U.S. Markets open in 5 hrs 35 mins

Fannie and Freddie shares go haywire following Mnuchin comments

Julia La Roche
Steven Mnuchin talks to reporters in Trump Tower. (Photo: Mike Segar/Reuters)

Steven Mnuchin, president-elect Donald Trump’s Treasury Secretary-designate, was asked during his senate confirmation hearing about some comments he made about Fannie Mae and Freddie Mac back in November.

During the hearing, Sen. Mark Warner (D-VA) expressed some concern about comments Mnuchin made about Fannie and Freddie that some have interpreted as a recap and release.

“Let me first be clear, I did make some comments about this,” Mnuchin said. “My comments were never that there should be recap and release. I have been around the mortgage industry for 30 years and I have seen this for a long period of time. This is an area I believe I have expertise in. For very long periods of time, I think Fannie and Freddie have been well run without creating a risk to the government.”

He continued: “I believe these are very important entities to provide the necessary liquidity for housing finance. What I have committed to is that I will work with both the Democrats and Republicans. What I have said and believe, we need housing reform. We shouldn’t just leave Fannie and Freddie as they are for four or eight years under government control without a fix. I believe we can find a bipartisan fix for these. On the one hand, we don’t want a giant bailout. On the other hand, we don’t run the risk of completely limiting housing finance.”

Back in November, Mnuchin told Fox Business Network’s Maria Bartiromo that it “makes no sense that [Fannie Mae and Freddie Mac] are owned by the government and have been controlled by the government for as long as they have.”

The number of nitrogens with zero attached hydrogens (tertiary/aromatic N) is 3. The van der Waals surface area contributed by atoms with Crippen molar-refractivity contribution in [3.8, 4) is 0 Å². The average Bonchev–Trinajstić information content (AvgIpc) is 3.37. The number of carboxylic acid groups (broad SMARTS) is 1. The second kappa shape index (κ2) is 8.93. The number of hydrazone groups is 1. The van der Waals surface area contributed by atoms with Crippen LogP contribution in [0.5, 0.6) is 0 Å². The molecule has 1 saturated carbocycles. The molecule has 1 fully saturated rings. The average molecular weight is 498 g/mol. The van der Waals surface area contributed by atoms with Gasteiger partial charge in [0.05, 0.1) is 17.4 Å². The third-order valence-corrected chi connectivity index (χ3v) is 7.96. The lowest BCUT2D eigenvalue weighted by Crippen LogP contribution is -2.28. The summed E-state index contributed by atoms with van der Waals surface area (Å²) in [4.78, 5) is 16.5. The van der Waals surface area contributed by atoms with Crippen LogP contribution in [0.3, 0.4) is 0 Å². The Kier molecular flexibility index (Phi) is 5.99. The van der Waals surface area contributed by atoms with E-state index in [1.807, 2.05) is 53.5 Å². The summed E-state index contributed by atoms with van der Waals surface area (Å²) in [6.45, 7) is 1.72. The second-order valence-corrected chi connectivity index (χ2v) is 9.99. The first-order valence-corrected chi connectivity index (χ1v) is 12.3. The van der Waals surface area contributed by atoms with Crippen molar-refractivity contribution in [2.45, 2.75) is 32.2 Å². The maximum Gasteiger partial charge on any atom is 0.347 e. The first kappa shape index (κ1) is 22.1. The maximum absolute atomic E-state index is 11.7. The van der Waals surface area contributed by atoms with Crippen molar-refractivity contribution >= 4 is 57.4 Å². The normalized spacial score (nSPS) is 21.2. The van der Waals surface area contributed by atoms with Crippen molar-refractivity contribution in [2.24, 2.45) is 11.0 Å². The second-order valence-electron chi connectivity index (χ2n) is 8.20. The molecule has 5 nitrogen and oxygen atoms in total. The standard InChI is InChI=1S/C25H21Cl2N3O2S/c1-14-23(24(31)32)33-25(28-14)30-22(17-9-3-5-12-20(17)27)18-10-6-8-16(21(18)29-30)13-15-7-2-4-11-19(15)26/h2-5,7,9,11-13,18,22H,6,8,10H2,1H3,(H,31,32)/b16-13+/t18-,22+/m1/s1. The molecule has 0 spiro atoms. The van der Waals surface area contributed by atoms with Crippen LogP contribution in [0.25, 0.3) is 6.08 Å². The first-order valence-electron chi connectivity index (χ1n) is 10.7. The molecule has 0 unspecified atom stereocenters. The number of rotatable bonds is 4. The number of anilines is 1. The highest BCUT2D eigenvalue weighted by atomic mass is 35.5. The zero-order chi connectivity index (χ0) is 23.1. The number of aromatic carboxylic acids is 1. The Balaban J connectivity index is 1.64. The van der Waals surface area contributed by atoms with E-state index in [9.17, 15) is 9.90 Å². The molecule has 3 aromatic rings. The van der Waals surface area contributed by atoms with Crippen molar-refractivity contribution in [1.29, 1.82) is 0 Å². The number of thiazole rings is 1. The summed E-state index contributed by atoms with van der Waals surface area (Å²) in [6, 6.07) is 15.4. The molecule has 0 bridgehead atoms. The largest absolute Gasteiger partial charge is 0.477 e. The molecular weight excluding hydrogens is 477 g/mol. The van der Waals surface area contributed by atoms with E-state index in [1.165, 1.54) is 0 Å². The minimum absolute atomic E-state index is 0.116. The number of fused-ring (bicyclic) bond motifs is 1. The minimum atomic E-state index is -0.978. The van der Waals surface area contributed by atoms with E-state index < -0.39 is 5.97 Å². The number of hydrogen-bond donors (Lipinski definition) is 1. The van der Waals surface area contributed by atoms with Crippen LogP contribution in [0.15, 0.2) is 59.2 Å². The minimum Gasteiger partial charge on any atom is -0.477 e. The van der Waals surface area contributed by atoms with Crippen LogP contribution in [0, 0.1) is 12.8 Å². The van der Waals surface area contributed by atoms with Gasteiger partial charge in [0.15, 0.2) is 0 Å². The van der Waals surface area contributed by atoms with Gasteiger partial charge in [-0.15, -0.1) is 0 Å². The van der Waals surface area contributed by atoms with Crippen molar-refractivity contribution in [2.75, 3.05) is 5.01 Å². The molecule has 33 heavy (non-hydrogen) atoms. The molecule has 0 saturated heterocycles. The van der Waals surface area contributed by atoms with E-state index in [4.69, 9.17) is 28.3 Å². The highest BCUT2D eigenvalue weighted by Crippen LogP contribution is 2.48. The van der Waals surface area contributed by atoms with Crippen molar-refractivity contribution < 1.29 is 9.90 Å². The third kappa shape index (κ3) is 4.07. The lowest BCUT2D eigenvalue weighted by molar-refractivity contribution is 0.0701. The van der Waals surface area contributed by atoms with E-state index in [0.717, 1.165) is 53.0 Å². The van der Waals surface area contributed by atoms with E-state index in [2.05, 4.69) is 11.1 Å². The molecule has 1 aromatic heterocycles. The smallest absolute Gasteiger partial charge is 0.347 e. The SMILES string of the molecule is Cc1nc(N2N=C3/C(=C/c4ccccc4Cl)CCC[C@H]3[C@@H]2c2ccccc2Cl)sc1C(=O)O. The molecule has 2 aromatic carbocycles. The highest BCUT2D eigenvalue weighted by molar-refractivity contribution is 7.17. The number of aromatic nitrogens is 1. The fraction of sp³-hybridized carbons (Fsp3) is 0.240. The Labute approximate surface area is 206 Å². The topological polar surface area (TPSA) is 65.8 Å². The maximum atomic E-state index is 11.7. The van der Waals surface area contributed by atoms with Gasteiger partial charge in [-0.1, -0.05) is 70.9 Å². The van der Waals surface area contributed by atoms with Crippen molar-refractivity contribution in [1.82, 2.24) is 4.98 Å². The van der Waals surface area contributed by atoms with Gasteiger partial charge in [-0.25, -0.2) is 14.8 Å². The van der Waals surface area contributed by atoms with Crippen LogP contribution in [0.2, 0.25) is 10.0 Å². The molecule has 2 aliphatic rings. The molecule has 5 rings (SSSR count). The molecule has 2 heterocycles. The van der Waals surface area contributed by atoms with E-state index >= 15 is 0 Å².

Mnuchin, a former partner at Goldman Sachs who ran the bank’s mortgage-backed bond trading desk, also told Fox Business this is on “the list of the top ten things we’re going to get done, and we’ll get it done reasonably fast.”

Mnuchin told the Senate Finance Committee that he is committed to finding a bipartisan solution for Fannie and Freddie. He also noted his expertise in housing finance.

“Unlike the Medicare funds, which I need to learn more about, I think I am an expert in Fannie Mae and Freddie Mac. I’ve been around them for 30 years. It would be one of my priorities to work with you. What I am focused on is we need housing reform and a solution. The status quo is not acceptable of just leaving them there. There are two extremes on this and it is something I look forward to sitting down and talking with you. I believe we need housing reform and need to make sure whatever the outcome is 1, we don’t put the taxpayers at risk and 2, we don’t eliminate capital for the housing market. I’m very concerned that middle of income people who need mortgage loans have access to the capital,” he said at the hearing.

Shares of Fannie Mae (FNMA) and Freddie Mac (FMCC) fell around 3% on Thursday. The government-sponsored enterprises (GSEs) have seen their stock climb 185% since election day.

It’s been a wild ride for Fannie and Freddie.

Fannie and Freddie are one of the legacy issues from the financial crisis. The Treasury placed Fannie and Freddie into conservatorship in early September 2008 amid concerns about their capital. At the time, though, the GSEs met their statutory capital requirements, but then-Treasury Secretary Hank Paulson called those capital requirements “thin and poorly defined as compared to other institutions.”

Over the next few years, Fannie and Freddie incurred large credit-related losses. But by 2012, home prices had bottomed out, and Fannie and Freddie began to make money again. In August 2012, the Treasury amended the terms of its senior preferred stock agreement, requiring the GSEs to pay the net-worth sweep.

It’s been eight years and Fannie and Freddie still operate in a state of conservatorship. They’ve repaid the billions in bailouts they’ve received and they’ve returned to profitability, making billions in profits all of which goes directly to the Treasury as a way to reduce the deficit.

Fannie Mae’s former CFO Tim Howard spoke with Yahoo Finance and laid out a path for Mnuchin to get Fannie and Freddie out of government control “reasonably fast.”

Julia La Roche is a finance reporter at Yahoo Finance. Follow her on Twitter.

Read more: